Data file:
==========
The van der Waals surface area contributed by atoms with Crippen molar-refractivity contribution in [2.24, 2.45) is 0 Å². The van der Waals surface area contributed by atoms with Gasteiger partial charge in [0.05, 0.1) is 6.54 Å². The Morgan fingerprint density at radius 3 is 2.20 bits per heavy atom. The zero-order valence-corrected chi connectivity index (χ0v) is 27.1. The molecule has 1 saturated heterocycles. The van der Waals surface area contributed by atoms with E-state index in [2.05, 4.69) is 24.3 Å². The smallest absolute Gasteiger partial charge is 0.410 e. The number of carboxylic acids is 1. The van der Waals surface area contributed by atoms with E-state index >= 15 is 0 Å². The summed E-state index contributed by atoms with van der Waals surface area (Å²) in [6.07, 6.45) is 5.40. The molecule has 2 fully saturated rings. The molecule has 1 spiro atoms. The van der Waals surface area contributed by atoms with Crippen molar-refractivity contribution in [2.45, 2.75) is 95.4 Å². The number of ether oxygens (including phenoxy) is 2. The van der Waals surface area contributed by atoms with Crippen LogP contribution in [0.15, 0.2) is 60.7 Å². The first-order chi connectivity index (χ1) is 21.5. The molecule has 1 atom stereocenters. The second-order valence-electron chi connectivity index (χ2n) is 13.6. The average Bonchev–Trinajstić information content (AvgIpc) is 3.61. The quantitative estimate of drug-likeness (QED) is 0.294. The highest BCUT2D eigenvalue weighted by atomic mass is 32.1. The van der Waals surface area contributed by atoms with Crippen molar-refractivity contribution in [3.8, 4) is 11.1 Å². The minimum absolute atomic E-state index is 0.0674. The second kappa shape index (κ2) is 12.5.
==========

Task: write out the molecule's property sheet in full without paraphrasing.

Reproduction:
The van der Waals surface area contributed by atoms with Crippen molar-refractivity contribution in [2.24, 2.45) is 0 Å². The van der Waals surface area contributed by atoms with Gasteiger partial charge in [0.05, 0.1) is 6.54 Å². The Morgan fingerprint density at radius 3 is 2.20 bits per heavy atom. The zero-order valence-corrected chi connectivity index (χ0v) is 27.1. The molecule has 1 saturated heterocycles. The van der Waals surface area contributed by atoms with E-state index in [2.05, 4.69) is 24.3 Å². The smallest absolute Gasteiger partial charge is 0.410 e. The number of carboxylic acids is 1. The van der Waals surface area contributed by atoms with E-state index >= 15 is 0 Å². The summed E-state index contributed by atoms with van der Waals surface area (Å²) in [6.07, 6.45) is 5.40. The molecule has 2 fully saturated rings. The molecule has 1 spiro atoms. The van der Waals surface area contributed by atoms with Crippen molar-refractivity contribution in [2.45, 2.75) is 95.4 Å². The number of ether oxygens (including phenoxy) is 2. The van der Waals surface area contributed by atoms with Crippen LogP contribution in [0.15, 0.2) is 60.7 Å². The first-order chi connectivity index (χ1) is 21.5. The molecule has 1 atom stereocenters. The second-order valence-electron chi connectivity index (χ2n) is 13.6. The average Bonchev–Trinajstić information content (AvgIpc) is 3.61. The quantitative estimate of drug-likeness (QED) is 0.294. The highest BCUT2D eigenvalue weighted by atomic mass is 32.1. The van der Waals surface area contributed by atoms with Crippen molar-refractivity contribution in [3.8, 4) is 11.1 Å². The minimum absolute atomic E-state index is 0.0674. The second kappa shape index (κ2) is 12.5.